We have been told that PayPal is concerned about the compliance investments required to enter the Palestinian market. We believe such costs have been greatly overestimated. The U.S. Treasury Department has spent a great deal of time working with the Palestine Monetary Authority to strengthen safeguards against abuse. PayPal currently operates in over 203 countries including places with major problems of corruption and terrorism like Somalia and Yemen. We are confident that Palestine will prove a much easier place to profitably do business than these and other markets that PayPal has already entered.

In addition to business reasons, there are also ethical reasons for PayPal to enter the Palestinian market. PayPal’s decision to launch its service in Israel for Israeli bank customers means that it inadvertently made its services freely available to Jewish settlers living illegally in the occupied West Bank. Palestinians living in close proximity to those settlers do not, however, have access as PayPal doesn’t work with Palestinian banks and Palestinians are unable to establish Israeli bank accounts.

We believe a company such as PayPal, whose actions in North Carolina reaffirmed its commitment to equal rights, would agree that people living in the same neighborhood ought to have equal rights and access to its services regardless of religion or ethnicity.

We understand that entering a new market can be complex and would be more than happy to work with you, the Palestinian Monetary Authority, and any other necessary officials to pave the way for PayPal’s entry to the Palestinian market.

We very much look forward to hearing from you and working with you to ensure that Palestinian entrepreneurs, nonprofits, and others are free to participate in global commerce.

Index On Censorship magazine 250 issues later

Truth is in danger as reporters are threatened all over world and news is suppressed, argues the editor of Index on Censorship as it publishes its 250th issue.

censorshipWhere do we go for real news? Which channels can we trust? Does the brand of the news organisation matter any more? Where are the great, long-form writers? To whom do we fucking turn?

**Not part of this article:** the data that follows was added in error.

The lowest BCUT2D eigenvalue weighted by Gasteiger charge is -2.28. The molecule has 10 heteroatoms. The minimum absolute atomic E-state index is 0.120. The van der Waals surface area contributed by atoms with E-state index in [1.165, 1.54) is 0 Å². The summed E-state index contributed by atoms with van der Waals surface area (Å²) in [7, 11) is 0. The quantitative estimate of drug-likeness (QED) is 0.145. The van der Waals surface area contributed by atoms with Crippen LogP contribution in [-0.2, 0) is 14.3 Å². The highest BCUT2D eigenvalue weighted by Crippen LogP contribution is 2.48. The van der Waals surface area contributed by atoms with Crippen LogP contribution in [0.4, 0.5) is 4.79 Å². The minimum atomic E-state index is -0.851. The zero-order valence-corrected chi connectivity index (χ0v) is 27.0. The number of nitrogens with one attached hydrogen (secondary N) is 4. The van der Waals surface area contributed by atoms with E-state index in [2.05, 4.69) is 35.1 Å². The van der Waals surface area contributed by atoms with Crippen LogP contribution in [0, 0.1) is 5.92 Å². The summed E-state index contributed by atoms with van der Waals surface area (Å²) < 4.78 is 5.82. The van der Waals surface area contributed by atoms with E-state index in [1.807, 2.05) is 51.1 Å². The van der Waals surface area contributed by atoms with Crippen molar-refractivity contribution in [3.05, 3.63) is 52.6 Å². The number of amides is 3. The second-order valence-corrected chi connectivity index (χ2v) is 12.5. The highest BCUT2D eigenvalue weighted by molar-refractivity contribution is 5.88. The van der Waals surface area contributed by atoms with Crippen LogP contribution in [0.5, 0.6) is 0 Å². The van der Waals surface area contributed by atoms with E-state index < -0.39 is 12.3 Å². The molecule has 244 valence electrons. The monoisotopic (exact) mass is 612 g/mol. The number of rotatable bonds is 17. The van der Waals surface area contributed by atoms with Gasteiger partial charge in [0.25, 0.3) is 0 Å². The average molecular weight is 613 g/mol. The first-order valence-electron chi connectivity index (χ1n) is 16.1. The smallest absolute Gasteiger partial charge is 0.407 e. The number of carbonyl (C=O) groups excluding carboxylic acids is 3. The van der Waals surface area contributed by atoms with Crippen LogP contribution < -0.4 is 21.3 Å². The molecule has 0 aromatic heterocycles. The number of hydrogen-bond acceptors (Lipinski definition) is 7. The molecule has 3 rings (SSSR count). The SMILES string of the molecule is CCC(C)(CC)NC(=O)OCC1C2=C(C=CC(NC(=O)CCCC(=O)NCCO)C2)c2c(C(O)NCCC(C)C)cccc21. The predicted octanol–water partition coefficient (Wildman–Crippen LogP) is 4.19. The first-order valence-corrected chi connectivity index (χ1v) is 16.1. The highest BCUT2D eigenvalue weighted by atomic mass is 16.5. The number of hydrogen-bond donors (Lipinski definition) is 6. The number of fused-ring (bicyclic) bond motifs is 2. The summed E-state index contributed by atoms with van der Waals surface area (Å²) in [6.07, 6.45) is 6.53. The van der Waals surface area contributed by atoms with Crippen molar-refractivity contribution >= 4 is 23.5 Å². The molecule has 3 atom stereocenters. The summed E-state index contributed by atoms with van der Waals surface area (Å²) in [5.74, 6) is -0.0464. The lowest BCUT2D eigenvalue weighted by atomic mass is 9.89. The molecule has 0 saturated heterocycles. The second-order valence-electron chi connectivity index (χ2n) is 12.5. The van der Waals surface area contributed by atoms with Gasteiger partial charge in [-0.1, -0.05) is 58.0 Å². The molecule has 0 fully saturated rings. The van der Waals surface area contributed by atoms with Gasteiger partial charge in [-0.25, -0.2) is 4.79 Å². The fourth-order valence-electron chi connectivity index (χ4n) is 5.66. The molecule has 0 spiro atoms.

It’s not easy to work out what’s happening around the world. TV stations are self-focused on national events and home politics. Wars are chronicled by compromised imbeds, countries have policies of attacking journalists, not protecting them, and there are less windows than ever where one can view tumultuous and revolutionary events.

They still exist though. PBS in the US, the World Service, the Quartz daily newsletter, the ongoing work of brave men such as John Pilger and the Index on Censorship quartely magazine.

The current issue of the magazine examines how journalists have become high-profile targets… and is written by some of the world’s finest journalists and writers such as local reporters in Syria and Eritrea. It describes itself as ‘the only global free expression magazine’. They are probably right.

Other highlights include:

* Lindsey Hilsum asks if journalists should still cover war zones
* Stephen Grey looks at protecting sources amid mass surveillance.
* Kaya Genç interviews Turkey’s threatened investigative journalists
* Steven Borowiec lifts the lid on Japan’s press clubs
* Fred Searle on young UK journalists who fear speaking out against ‘churnalism’ in case they lose their jobs

“In many countries around the world, journalists have lost their status as observers and now come under direct attack. In the not-too-distant past journalists would be on front lines, able to report on what was happening, without being directly targeted,” Index on Censorship editor Rachael Jolley writes in the magazine.

The first issue of Index on Censorship magazine appeared in 1972. Since then, great writers such as Nadine Gordimer, Mario Vargas Llosa, Amartya Sen, Samuel Beckett, as well as Arthur Miller and Harold Pinter have written for the magazine. The magazine continues to attract great writers, passionate arguments, and exposes stories of censorship and violence.

Each quarterly magazine is filled with reports, analysis, photography and creative writing from around the world. Index on Censorship magazine is published four times a year by Sage, and is available for print subscription, online and in the Apple and Google Play stores.